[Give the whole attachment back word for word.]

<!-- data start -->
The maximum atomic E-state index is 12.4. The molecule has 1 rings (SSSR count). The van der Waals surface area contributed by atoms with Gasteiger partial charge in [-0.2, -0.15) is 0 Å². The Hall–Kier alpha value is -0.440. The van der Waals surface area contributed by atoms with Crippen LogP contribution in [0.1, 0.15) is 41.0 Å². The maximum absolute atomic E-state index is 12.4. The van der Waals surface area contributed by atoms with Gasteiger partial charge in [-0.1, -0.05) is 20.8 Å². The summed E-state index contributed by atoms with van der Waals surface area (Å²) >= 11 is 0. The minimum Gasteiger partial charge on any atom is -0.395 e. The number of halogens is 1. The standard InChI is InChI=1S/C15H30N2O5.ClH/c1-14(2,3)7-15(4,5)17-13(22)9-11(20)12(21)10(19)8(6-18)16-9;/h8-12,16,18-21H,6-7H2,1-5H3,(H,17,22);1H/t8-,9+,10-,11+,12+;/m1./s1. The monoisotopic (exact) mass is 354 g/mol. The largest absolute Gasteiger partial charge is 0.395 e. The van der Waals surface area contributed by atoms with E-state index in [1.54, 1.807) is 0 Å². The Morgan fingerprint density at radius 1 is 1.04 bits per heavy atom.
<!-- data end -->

The maximum atomic E-state index is 12.4. The molecule has 1 rings (SSSR count). The van der Waals surface area contributed by atoms with Gasteiger partial charge in [-0.2, -0.15) is 0 Å². The Hall–Kier alpha value is -0.440. The van der Waals surface area contributed by atoms with Crippen LogP contribution in [0.1, 0.15) is 41.0 Å². The maximum absolute atomic E-state index is 12.4. The van der Waals surface area contributed by atoms with Gasteiger partial charge in [-0.1, -0.05) is 20.8 Å². The summed E-state index contributed by atoms with van der Waals surface area (Å²) >= 11 is 0. The minimum Gasteiger partial charge on any atom is -0.395 e. The number of halogens is 1. The standard InChI is InChI=1S/C15H30N2O5.ClH/c1-14(2,3)7-15(4,5)17-13(22)9-11(20)12(21)10(19)8(6-18)16-9;/h8-12,16,18-21H,6-7H2,1-5H3,(H,17,22);1H/t8-,9+,10-,11+,12+;/m1./s1. The monoisotopic (exact) mass is 354 g/mol. The largest absolute Gasteiger partial charge is 0.395 e. The van der Waals surface area contributed by atoms with E-state index in [1.54, 1.807) is 0 Å². The Morgan fingerprint density at radius 1 is 1.04 bits per heavy atom.